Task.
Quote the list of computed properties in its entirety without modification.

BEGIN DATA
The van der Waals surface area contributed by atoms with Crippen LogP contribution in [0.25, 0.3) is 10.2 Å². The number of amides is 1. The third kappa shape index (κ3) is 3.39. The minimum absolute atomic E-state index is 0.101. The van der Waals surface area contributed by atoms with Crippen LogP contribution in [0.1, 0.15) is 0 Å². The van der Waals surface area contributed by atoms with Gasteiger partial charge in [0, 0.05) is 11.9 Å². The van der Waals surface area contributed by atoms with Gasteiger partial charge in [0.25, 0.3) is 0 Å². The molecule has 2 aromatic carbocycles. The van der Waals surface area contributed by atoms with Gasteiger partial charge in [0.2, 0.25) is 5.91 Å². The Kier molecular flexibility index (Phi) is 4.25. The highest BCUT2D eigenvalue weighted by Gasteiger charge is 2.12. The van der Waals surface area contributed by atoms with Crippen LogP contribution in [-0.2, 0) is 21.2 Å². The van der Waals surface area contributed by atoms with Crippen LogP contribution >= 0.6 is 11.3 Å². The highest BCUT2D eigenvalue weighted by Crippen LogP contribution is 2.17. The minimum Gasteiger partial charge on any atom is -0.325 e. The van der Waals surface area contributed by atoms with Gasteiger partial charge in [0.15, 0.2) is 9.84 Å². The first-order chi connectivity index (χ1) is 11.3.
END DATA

The van der Waals surface area contributed by atoms with Crippen LogP contribution in [0.25, 0.3) is 10.2 Å². The number of amides is 1. The third kappa shape index (κ3) is 3.39. The minimum absolute atomic E-state index is 0.101. The van der Waals surface area contributed by atoms with Crippen LogP contribution in [0.1, 0.15) is 0 Å². The van der Waals surface area contributed by atoms with Gasteiger partial charge in [0, 0.05) is 11.9 Å². The van der Waals surface area contributed by atoms with Gasteiger partial charge in [0.25, 0.3) is 0 Å². The molecule has 2 aromatic carbocycles. The van der Waals surface area contributed by atoms with Gasteiger partial charge in [0.2, 0.25) is 5.91 Å². The Kier molecular flexibility index (Phi) is 4.25. The highest BCUT2D eigenvalue weighted by Gasteiger charge is 2.12. The van der Waals surface area contributed by atoms with Crippen LogP contribution in [-0.2, 0) is 21.2 Å². The van der Waals surface area contributed by atoms with Crippen LogP contribution >= 0.6 is 11.3 Å². The highest BCUT2D eigenvalue weighted by Crippen LogP contribution is 2.17. The minimum Gasteiger partial charge on any atom is -0.325 e. The van der Waals surface area contributed by atoms with Gasteiger partial charge in [0.15, 0.2) is 9.84 Å². The first-order chi connectivity index (χ1) is 11.3.